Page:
That April Friday morning, Mev and I, her parents, her sisters, our friends in Berkeley and a few from St. Louis all arose at the early hour of 5 a.m. to make our way to the Alta Bates Hospital at the corner of Ashby and Telegraph Avenue in Berkeley. After checking in at the hospital, we prepared ourselves for a long, uncertain morning. One of the necessary preludes to the surgery was the shaving of Mev’s hair. Soon after that, she would be taken away for the surgery. I wanted to be with her as long as possible, so I stayed in an adjoining room as the nurse kindly and soothingly prepared Mev for a haircut unlike any other she had had. One of the hospital staff told me the previous day that nurses were quite sensitive and skilled in this part of their job, since many women about to have Mev’s kind of surgery would go to pieces at the thought of losing their hair. Mev appeared quite steady as I gave her a kiss before leaving her with the nurse for the few minutes it would take to cut off her hair. Read the rest of this entry »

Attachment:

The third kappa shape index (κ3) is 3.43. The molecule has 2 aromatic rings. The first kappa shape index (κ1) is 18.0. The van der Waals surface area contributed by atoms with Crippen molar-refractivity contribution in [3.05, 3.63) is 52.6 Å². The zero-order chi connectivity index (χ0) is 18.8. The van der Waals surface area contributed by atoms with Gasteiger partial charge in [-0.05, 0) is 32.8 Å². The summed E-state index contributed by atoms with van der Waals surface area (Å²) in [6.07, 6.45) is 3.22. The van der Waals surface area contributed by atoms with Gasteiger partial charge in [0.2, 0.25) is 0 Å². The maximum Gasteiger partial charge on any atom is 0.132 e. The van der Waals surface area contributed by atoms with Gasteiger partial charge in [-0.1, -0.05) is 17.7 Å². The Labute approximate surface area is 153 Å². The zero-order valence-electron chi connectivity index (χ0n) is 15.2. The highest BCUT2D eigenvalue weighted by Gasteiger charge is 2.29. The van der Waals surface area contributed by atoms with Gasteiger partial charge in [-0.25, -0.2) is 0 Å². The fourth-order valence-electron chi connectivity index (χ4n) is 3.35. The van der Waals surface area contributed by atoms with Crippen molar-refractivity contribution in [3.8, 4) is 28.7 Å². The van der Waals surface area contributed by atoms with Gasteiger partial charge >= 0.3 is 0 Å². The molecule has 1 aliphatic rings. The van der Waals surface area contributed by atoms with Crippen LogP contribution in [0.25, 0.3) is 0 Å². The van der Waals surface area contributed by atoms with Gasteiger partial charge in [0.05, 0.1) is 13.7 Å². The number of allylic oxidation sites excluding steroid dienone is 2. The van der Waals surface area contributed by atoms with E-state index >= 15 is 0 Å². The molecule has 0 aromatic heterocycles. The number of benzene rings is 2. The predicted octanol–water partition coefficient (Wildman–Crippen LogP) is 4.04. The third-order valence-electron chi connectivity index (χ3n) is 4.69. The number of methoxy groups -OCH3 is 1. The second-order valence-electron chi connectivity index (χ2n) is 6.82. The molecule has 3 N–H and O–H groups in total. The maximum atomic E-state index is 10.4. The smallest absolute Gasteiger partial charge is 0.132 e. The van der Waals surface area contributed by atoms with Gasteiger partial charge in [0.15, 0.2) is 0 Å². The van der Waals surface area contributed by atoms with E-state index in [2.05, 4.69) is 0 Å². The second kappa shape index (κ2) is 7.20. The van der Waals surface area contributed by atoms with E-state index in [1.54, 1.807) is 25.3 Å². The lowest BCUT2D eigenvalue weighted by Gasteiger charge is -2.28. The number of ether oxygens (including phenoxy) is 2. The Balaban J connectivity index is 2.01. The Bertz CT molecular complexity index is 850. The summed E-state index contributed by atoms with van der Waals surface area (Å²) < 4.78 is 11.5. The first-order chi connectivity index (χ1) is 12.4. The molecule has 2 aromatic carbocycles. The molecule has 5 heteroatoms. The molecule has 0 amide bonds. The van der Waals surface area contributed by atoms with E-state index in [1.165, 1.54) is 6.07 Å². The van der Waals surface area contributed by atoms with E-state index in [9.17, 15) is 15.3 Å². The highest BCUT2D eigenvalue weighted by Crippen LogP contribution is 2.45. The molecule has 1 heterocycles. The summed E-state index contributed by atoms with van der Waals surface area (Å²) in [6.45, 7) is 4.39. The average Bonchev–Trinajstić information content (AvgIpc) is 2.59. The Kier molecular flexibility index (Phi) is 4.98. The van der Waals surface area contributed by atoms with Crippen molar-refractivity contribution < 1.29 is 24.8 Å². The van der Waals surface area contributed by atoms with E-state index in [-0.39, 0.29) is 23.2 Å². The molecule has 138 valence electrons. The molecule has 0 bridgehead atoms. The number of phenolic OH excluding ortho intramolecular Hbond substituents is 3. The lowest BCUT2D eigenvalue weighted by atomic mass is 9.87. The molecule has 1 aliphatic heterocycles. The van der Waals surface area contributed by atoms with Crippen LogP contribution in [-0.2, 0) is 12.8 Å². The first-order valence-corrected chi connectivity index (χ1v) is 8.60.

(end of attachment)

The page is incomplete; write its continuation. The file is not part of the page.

How to Have Fun

Mev taught me something very important: She taught me that when you go to Ted Drewes you could mix all different kinds of frozen custard flavors together. I would never have dreamed of some of the possibilities she tried. Mev loved ice cream and she loved desserts – the richer the better, the more varied the better.

—Teka Childress, eulogy from 1996; quoted in The Book of Mev

Thirty Years Ago

Mev, roof of Jesuit Hall, SLU, circa 1987, photo by John Kavanaugh

Dear Noam

I’m currently facilitating an on-line class, Be in Love with Yr Life, based on The Book of Mev, with 11 very special people.  The other day, I posted a short response  to a Barsamian/Chomsky book, and afterwards, going through my files, I found the following letter.